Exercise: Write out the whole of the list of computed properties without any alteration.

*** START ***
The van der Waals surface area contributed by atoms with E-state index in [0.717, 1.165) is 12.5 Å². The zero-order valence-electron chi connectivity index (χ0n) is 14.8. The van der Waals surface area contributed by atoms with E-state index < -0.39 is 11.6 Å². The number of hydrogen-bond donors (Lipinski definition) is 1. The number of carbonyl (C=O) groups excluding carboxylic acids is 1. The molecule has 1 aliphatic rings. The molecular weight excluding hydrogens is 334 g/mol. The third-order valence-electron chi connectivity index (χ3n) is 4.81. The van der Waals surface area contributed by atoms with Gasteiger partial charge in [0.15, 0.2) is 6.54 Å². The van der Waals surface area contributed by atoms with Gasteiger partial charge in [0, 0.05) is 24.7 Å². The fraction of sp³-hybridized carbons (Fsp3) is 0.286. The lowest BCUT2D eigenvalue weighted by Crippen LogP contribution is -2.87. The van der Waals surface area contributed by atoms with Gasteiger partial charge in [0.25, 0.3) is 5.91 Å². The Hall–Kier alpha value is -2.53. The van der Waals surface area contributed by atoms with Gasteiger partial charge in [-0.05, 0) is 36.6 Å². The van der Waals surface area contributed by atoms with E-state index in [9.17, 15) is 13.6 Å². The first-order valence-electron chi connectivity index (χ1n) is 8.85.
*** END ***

The van der Waals surface area contributed by atoms with E-state index in [0.717, 1.165) is 12.5 Å². The zero-order valence-electron chi connectivity index (χ0n) is 14.8. The van der Waals surface area contributed by atoms with E-state index < -0.39 is 11.6 Å². The number of hydrogen-bond donors (Lipinski definition) is 1. The number of carbonyl (C=O) groups excluding carboxylic acids is 1. The molecule has 1 aliphatic rings. The molecular weight excluding hydrogens is 334 g/mol. The third-order valence-electron chi connectivity index (χ3n) is 4.81. The van der Waals surface area contributed by atoms with Gasteiger partial charge in [0.15, 0.2) is 6.54 Å². The van der Waals surface area contributed by atoms with Gasteiger partial charge in [0, 0.05) is 24.7 Å². The fraction of sp³-hybridized carbons (Fsp3) is 0.286. The lowest BCUT2D eigenvalue weighted by Crippen LogP contribution is -2.87. The van der Waals surface area contributed by atoms with Gasteiger partial charge in [0.25, 0.3) is 5.91 Å². The Hall–Kier alpha value is -2.53. The van der Waals surface area contributed by atoms with Gasteiger partial charge in [-0.05, 0) is 36.6 Å². The van der Waals surface area contributed by atoms with E-state index in [9.17, 15) is 13.6 Å². The first-order valence-electron chi connectivity index (χ1n) is 8.85.